Appellant claims that he should be charged with only legal rate. This is less than he admits the profits to have been, and would not satisfy the rule in Holbert's Estate, which is that he should pay legal interest when he permitted the fund to lie idle; and would violate the rule established by this and other Courts of Equity.

         The Court was justified in stating the account with annual rests. The yearly profits were put into the business, and annual rests or compound interest were necessary to reach them. (Scheiffelin v. Stewart et al., 1 John. Ch. 620; DePeyster v. Clarkson, 2 Wend. 77.)

         JUDGES: Crockett, J. Mr. Chief Justice Wallace did not express any opinion.


          CROCKETT, Judge

         There is no difference in principle between the present case and that of the Estate of Stott. In that case and in this, the executor mingled the trust fund with his own, and employed it in his business. In the former case the executor was a merchant, and for a series of years used the money of the estate, mingled with his own in his business; while, in the present case, the executor was a farmer, and used the trust fund in conjunction with his own for a number of years, in conducting his farming operations. From the very nature of their transactions, it would be extremely difficult, and perhaps impracticable, to ascertain with any degree of accuracy what profit was realized from the trust fund; and in the case of the Estate of Stott, we held that the proper rule in such cases was to charge the executor with legal interest, computed with annual rests. It was shown that the executor in the former case, and in this, were at all times able to respond for the trust fund, whenever its payment should be properly demanded; but we held that this circumstance did not exonerate them from interest, to be computed with annual rests, as above stated.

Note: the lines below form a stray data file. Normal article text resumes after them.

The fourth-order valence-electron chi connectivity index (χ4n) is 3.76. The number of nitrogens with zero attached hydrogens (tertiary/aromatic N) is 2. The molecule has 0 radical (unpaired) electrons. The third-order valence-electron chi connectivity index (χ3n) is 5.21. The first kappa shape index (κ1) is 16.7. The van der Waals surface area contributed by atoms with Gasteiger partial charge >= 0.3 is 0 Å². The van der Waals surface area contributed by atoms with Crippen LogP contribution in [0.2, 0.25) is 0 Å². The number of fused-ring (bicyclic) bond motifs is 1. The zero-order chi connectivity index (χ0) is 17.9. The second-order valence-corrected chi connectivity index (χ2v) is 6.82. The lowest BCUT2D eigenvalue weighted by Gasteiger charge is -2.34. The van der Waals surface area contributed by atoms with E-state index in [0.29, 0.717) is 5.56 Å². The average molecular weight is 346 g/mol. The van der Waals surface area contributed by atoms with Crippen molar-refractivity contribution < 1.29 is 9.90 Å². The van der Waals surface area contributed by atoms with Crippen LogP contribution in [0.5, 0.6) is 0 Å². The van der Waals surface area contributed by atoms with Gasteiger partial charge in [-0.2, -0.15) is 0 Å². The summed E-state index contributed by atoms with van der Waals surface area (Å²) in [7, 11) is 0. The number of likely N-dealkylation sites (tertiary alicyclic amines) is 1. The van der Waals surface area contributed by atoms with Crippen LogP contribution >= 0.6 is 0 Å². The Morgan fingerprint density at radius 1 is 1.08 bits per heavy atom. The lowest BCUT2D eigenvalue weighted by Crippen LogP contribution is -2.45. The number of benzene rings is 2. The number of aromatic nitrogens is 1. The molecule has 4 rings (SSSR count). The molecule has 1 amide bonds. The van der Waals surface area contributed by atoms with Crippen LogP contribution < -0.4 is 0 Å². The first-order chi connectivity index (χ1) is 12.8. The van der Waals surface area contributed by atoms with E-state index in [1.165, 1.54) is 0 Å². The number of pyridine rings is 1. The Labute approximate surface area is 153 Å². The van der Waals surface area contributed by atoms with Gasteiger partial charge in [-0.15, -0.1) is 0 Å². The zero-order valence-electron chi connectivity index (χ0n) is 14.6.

Judgment and order reversed, and cause remanded, with an order to the Court below to modify its judgment in accordance with this opinion.

Summaries of

Estate of Clark

Supreme Court of California
Jan 1, 1879
53 Cal. 355 (Cal. 1879)
Case details for

Estate of Clark

Case Details

Full title:Estate of JOHN B. CLARK, Deceased

Court:Supreme Court of California

Date published: Jan 1, 1879


53 Cal. 355 (Cal. 1879)